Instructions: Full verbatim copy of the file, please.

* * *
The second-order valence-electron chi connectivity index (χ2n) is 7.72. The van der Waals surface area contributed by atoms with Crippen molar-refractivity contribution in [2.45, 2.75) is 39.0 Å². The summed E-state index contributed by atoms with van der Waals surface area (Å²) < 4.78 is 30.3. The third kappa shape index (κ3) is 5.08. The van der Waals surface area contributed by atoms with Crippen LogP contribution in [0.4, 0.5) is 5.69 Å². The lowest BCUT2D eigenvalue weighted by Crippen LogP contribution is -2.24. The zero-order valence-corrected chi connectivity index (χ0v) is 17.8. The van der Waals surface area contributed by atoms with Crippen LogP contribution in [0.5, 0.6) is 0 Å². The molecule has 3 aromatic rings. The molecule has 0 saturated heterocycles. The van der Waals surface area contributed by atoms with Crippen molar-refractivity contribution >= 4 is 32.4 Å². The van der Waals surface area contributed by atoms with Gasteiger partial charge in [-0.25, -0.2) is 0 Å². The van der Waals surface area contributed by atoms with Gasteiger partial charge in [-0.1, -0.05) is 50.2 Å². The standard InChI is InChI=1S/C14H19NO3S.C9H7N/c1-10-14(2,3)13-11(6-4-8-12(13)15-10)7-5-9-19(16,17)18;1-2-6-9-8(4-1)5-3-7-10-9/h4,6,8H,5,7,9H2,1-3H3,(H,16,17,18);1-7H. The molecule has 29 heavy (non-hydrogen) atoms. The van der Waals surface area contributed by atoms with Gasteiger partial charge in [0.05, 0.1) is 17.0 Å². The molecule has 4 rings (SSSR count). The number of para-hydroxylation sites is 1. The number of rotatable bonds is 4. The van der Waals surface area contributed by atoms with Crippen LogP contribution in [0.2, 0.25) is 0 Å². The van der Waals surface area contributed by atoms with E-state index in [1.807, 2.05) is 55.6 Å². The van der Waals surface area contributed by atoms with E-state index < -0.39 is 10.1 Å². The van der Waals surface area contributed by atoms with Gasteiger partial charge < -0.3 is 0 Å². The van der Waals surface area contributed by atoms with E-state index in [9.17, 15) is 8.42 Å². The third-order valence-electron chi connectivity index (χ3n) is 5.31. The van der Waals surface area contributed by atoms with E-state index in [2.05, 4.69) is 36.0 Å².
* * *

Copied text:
The second-order valence-electron chi connectivity index (χ2n) is 7.72. The van der Waals surface area contributed by atoms with Crippen molar-refractivity contribution in [2.45, 2.75) is 39.0 Å². The summed E-state index contributed by atoms with van der Waals surface area (Å²) < 4.78 is 30.3. The third kappa shape index (κ3) is 5.08. The van der Waals surface area contributed by atoms with Crippen LogP contribution in [0.4, 0.5) is 5.69 Å². The lowest BCUT2D eigenvalue weighted by Crippen LogP contribution is -2.24. The zero-order valence-corrected chi connectivity index (χ0v) is 17.8. The van der Waals surface area contributed by atoms with Crippen LogP contribution in [0.5, 0.6) is 0 Å². The molecule has 3 aromatic rings. The molecule has 0 saturated heterocycles. The van der Waals surface area contributed by atoms with Crippen molar-refractivity contribution >= 4 is 32.4 Å². The van der Waals surface area contributed by atoms with Gasteiger partial charge in [-0.25, -0.2) is 0 Å². The van der Waals surface area contributed by atoms with Gasteiger partial charge in [-0.1, -0.05) is 50.2 Å². The standard InChI is InChI=1S/C14H19NO3S.C9H7N/c1-10-14(2,3)13-11(6-4-8-12(13)15-10)7-5-9-19(16,17)18;1-2-6-9-8(4-1)5-3-7-10-9/h4,6,8H,5,7,9H2,1-3H3,(H,16,17,18);1-7H. The molecule has 29 heavy (non-hydrogen) atoms. The van der Waals surface area contributed by atoms with Gasteiger partial charge in [0.05, 0.1) is 17.0 Å². The molecule has 4 rings (SSSR count). The number of para-hydroxylation sites is 1. The number of rotatable bonds is 4. The van der Waals surface area contributed by atoms with Crippen LogP contribution in [0.2, 0.25) is 0 Å². The van der Waals surface area contributed by atoms with E-state index in [1.807, 2.05) is 55.6 Å². The van der Waals surface area contributed by atoms with E-state index < -0.39 is 10.1 Å². The van der Waals surface area contributed by atoms with Gasteiger partial charge < -0.3 is 0 Å². The van der Waals surface area contributed by atoms with E-state index in [9.17, 15) is 8.42 Å². The third-order valence-electron chi connectivity index (χ3n) is 5.31. The van der Waals surface area contributed by atoms with E-state index in [2.05, 4.69) is 36.0 Å².